Our research

Our team evaluates and develops statistical methodology for ecological research, with a focus on model-based approaches. We also explore little-known modern methods that can be applied to ecological research.

The Forest and the Trees: Measuring the Cost of Modern Development

Eco-Stats has received over $9M in Australian Research Council funding since 2007 (see Research grants for details), and have published over 100 papers in international journals, including top journals in statistics, ecology, and biology (see David's Publications on Google Scholar).

We're always on the lookout for new and interesting projects! As our expertise is at the interface between statistics and ecology, we're particularly interested in problems that straddle these two disciplines.

Research areas

Allometry

Allometry is the study of how size variables scale against each other. Develop tools to infer relationships between allometric lines and continuous covariates, or to handle phylogenetic relationships between variables.

Analysis of multivariate abundances

Develop new methods for analysing multivariate abundance data in ecology - to make inferences about community-envoronment associations and to better understand relationships between species

Species distribution modelling

Develop new tools to better understand species response to climate change, urbanization, and other environmental stressors.

Research grants

2024-2026 ARC Discovery Grant ($401,287)

Hui F, Menendez P, Warton DI, Foster S & Woolley S Modern statistical methods for clustering community ecology data

2021-2023 ARC Discovery Grant ($410,000)

Warton DI & Stoklosa J "Innovative statistical methods for analysing high-dimensional counts"

2019-25 ARC Training Centre ($3,973,202)

Vervoort R, Marshall L, Ramos F, Wardle G, Tao D, Kohn R, Cripps E, Lindsay M, Webster J, Salles T, Johnson F, Chandra R, Greenville A, Jessell M, Girolami M, Korbel M, Bell J, Czarnota K, Gibson L, Symington N, Tran M, Liu T, Cleary M, Grazian C, Kay J, Pathiraja S, Robinson C, Hamilton L, Warton DI, Close J, Mukhopadhyay S, Fossilo J, Horton B. ARC Training Centre in Data Analytics for Resources and Environments (DARE)

2018-2020 ARC Discovery Grant ($371,923)

Warton DI "New insights from point event data in ecology"

2015-2018 ARC Linkage Grant ($556,256.50)

Keith D, Phinn S, Elith RJ, Warton DI, Connolly D "Advancing vegetation classification and mapping to meet conservation needs"

2015-2017 ARC Discovery Grant ($295,900)

Warton DI, "Advances in biodiversity modelling - analysis of high-dimensional counts"

2012-2016 ARC Future Fellowship ($624,856)

Warton DI, "Predicting the ecological impacts of climate change: advancing tools for the analysis of high-dimensional data in ecology"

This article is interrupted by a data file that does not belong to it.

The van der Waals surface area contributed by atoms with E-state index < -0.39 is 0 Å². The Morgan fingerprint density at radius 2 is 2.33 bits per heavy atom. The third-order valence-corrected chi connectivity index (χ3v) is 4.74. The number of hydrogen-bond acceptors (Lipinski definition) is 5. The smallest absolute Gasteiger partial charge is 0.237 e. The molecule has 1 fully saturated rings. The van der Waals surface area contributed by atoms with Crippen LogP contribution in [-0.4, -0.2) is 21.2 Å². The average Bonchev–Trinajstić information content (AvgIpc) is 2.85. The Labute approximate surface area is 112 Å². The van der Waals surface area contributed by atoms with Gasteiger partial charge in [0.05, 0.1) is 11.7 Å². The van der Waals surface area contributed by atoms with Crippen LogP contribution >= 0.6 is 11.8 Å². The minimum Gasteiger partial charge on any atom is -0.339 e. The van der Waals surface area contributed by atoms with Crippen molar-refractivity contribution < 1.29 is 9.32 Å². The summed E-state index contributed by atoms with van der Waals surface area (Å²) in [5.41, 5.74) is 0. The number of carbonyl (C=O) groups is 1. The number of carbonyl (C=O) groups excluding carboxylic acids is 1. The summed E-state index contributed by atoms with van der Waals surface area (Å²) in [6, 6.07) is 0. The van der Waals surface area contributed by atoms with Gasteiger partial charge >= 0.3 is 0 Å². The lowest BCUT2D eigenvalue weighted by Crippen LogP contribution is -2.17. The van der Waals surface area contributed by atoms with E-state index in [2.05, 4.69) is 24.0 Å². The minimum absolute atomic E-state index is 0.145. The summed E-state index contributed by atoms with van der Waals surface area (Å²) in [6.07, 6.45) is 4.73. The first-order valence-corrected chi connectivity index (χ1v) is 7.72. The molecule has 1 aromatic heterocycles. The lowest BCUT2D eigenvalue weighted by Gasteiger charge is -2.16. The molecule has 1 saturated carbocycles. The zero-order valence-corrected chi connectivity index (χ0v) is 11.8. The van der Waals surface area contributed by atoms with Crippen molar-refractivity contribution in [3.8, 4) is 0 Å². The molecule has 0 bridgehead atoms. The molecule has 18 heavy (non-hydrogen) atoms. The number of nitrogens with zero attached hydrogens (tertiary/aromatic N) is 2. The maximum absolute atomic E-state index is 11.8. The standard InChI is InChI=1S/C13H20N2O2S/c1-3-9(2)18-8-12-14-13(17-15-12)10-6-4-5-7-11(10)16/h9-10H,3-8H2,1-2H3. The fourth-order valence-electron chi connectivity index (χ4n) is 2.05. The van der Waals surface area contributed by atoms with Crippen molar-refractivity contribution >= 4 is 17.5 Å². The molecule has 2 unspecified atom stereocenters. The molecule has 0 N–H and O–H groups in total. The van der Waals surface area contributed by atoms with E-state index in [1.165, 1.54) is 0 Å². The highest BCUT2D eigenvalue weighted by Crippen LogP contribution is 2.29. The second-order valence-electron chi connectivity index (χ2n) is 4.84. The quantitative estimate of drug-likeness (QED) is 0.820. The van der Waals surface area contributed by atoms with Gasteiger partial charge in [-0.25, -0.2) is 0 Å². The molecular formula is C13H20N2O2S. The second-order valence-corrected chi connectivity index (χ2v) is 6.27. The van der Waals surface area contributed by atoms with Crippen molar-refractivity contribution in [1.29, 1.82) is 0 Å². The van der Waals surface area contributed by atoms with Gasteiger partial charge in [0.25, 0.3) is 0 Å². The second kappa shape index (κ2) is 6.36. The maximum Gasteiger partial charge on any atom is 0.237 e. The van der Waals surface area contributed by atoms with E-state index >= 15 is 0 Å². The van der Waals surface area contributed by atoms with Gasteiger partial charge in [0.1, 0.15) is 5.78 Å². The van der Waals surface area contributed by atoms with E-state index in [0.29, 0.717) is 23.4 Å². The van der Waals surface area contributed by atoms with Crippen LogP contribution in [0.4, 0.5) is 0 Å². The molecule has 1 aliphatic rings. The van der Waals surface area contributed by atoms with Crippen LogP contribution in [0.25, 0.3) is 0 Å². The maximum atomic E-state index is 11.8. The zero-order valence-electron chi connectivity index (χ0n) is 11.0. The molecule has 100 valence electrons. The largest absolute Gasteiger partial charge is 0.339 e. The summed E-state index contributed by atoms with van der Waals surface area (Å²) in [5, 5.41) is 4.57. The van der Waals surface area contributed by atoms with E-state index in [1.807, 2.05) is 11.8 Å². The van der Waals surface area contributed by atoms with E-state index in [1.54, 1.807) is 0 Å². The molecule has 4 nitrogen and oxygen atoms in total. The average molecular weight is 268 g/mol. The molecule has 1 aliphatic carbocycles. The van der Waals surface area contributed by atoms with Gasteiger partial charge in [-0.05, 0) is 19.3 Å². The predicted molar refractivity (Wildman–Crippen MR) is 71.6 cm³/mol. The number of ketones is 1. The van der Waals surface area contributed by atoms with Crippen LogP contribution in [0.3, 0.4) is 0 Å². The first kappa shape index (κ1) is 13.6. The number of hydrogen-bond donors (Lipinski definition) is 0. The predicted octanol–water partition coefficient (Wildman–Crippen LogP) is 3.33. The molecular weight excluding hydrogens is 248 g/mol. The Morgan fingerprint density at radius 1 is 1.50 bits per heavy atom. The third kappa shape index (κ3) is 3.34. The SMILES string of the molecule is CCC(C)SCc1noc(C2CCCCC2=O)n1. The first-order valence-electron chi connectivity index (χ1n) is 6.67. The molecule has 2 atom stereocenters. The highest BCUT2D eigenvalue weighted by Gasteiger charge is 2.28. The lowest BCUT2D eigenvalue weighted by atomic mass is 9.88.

2012-2014 ARC Discovery Project ($300,000)

Warton DI "New approaches to predictive modelling of high-dimensional count data to study climate impacts on ecological communities"

2010-2013 ARC Linkage Grant ($401,000)

Ramp D, Warton DI, Jenkins KM, Ashcroft MB, Gollan JR, Driver P "Innovative approaches to identifying regional responses of biodiversity to climate change"

2009-2011 ARC Discovery Project ($282,000)

Warton DI "Advances in statistical methods for analysing high dimensional count data"

2009-2011 ARC Discovery Project ($300,000)

Warton DI, Andrew NR & Gibb H "Predicting the effect of climate change on community structure and function: an assessment using temperate grassland invertebrates"

2008 UNSW Goldstar Award ($30,000)

Warton DI "Advances in statistical methods for analysing community abundance data in the environmental sciences"

2007-2009 ARC Linkage Project ($450,000)

Kingsford RT, Laffan SW, Warton DI, Merson JA, Bradstock RA, Mulley R, Auld TD & Chapple RS "Managing Ecosystem Change in the Greater Blue Mountains World Heritage Area"

2007 UNSW Goldstar Award ($40,000)

Warton DI "Advances in statistical methods for analysing community abundance data in the environmental sciences"

Are you interested in joining Eco-Stats?

Methodological projects will focus on developing and evaluating new methods of data analysis, and exploring their properties. Applied projects typically involve collaborating with ecologists working at UNSW and elsewhere, using modern statistical methods to address important research questions arising in ecology.

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See our publications